On 02.12.2014 13:57, Nick Coghlan wrote:
As far as I'm aware, this is actually a deliberate design decision. There are so many degrees of freedom in designing a cache API that without constrainting the usage model it's really quite difficult to come up with a flexible abstraction that's easier to use than just building your own custom caching class.
Then couldn't we just create a functools.cache, which takes as argument a data structure with dict-like actions. Then there is a collections.LruCache class, which is the data structure currently used in functools.lru_cache.
Where LruCache would be quite trivially based on collections.OrderedDict
And once you expose the underlying mapping in functools.lru_cache itself, it hugely constraints the internal implementation of that cache (since you just made a whole lot of things that are currently implementation details part of the public API).
With the above approach, exposing the underlying cache structure would be on purpose, s.t. the user can freely chose the kind of cache to use.
This can then be done more explicitly by exposing the underlying cache as decorated_function.cache or something like that.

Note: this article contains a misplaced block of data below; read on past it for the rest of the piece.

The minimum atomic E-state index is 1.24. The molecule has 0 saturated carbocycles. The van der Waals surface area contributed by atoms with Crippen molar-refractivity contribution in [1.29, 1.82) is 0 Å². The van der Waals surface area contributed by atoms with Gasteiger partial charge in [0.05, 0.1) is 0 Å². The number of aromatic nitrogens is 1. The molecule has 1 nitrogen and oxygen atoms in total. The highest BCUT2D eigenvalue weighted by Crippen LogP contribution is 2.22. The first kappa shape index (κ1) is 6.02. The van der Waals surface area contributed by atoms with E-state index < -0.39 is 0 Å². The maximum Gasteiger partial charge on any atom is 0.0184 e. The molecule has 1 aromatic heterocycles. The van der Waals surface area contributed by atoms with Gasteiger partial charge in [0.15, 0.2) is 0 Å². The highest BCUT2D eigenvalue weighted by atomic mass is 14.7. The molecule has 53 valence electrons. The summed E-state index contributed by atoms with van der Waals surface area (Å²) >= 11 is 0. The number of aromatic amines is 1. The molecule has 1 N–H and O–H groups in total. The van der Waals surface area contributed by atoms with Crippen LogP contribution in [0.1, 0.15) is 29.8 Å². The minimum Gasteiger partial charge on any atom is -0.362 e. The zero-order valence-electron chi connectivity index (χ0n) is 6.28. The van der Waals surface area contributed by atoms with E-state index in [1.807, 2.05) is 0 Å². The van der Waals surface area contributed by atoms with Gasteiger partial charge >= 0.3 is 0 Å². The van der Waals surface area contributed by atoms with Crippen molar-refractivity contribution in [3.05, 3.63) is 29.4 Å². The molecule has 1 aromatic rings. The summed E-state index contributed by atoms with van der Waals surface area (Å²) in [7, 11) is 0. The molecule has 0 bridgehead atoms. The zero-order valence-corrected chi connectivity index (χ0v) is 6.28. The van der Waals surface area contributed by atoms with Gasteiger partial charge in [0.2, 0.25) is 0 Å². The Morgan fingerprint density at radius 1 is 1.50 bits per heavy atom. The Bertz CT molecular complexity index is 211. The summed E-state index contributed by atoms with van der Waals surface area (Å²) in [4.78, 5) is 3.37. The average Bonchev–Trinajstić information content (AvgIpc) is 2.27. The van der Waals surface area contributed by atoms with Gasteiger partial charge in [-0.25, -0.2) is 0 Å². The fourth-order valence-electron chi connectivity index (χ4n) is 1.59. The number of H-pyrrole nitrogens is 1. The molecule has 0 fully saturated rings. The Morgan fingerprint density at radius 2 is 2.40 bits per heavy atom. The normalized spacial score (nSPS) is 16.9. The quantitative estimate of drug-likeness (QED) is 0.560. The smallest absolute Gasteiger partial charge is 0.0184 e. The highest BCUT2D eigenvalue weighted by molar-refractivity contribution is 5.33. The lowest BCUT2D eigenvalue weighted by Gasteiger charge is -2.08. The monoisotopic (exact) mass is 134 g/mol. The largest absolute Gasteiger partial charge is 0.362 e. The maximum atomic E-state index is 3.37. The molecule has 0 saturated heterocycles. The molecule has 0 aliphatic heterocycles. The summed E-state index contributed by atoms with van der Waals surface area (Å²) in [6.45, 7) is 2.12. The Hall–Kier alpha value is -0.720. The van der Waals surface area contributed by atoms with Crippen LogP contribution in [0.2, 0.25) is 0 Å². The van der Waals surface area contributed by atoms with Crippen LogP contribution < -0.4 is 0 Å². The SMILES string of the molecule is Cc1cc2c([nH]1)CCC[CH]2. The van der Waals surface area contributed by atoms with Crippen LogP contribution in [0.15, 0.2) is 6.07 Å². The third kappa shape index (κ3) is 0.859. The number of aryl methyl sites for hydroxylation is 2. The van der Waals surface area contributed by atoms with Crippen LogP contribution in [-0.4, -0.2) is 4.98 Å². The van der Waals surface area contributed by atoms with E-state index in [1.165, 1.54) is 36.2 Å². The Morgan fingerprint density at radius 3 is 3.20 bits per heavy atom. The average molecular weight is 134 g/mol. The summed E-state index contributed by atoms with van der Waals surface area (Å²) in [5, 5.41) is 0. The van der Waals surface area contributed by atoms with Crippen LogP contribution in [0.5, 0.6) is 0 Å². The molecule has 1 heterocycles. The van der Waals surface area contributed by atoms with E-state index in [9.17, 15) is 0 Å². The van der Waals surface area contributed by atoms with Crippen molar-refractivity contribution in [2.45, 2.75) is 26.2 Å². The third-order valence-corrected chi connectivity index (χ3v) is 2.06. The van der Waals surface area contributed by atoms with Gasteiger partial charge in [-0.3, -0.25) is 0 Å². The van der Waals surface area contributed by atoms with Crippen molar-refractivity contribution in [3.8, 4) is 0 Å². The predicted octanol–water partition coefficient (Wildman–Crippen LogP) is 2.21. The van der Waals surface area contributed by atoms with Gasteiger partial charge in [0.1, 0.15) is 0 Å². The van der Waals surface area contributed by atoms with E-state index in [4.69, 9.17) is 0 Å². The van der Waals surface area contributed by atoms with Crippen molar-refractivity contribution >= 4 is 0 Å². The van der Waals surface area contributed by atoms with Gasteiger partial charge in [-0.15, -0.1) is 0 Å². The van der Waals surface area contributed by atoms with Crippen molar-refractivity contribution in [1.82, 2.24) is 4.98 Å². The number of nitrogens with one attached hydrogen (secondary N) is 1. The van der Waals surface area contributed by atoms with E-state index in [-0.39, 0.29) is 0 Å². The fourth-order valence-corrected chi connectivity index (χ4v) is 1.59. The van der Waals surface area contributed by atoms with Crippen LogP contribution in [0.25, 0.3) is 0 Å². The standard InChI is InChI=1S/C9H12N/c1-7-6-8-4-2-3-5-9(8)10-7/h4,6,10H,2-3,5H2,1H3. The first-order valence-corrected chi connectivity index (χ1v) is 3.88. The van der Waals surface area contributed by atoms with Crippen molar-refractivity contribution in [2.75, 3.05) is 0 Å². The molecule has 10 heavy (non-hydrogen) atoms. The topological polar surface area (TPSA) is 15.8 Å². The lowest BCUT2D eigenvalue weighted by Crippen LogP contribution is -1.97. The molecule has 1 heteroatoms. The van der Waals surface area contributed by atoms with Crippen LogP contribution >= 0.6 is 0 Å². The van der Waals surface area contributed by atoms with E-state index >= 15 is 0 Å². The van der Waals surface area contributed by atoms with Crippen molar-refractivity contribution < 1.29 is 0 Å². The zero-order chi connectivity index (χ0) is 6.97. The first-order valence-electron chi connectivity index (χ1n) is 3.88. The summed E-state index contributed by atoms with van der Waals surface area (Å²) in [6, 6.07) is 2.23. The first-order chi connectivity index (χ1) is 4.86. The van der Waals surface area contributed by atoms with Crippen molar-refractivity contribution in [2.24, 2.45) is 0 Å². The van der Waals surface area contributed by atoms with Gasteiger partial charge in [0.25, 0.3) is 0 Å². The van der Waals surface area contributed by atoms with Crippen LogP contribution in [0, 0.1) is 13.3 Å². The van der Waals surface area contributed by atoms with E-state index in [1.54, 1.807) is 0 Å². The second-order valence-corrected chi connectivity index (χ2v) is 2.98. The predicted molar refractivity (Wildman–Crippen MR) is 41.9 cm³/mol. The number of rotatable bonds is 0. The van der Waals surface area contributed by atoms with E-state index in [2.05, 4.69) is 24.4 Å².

It's OK if folks with needs that don't quite fit the standard idiom write their own custom class to handle it - that makes it possible to keep the standard tools simple to handle the standard cases, while folks with different needs can just write something specifically tailored to their situation, rather than trying to learn and configure a more generic API.
In this case I need the standard tools for the standard cases to expose more functionality, s.t. I can make my lib  interoperate with the standard lib. I.e. I need to manually add entries to the cache because there are function calls that the cache decorator can't get directly notified of.
Best Regards, Constantin
 my tail call optimization lib: https://titania.fs.uni-saarland.de/projects/libtco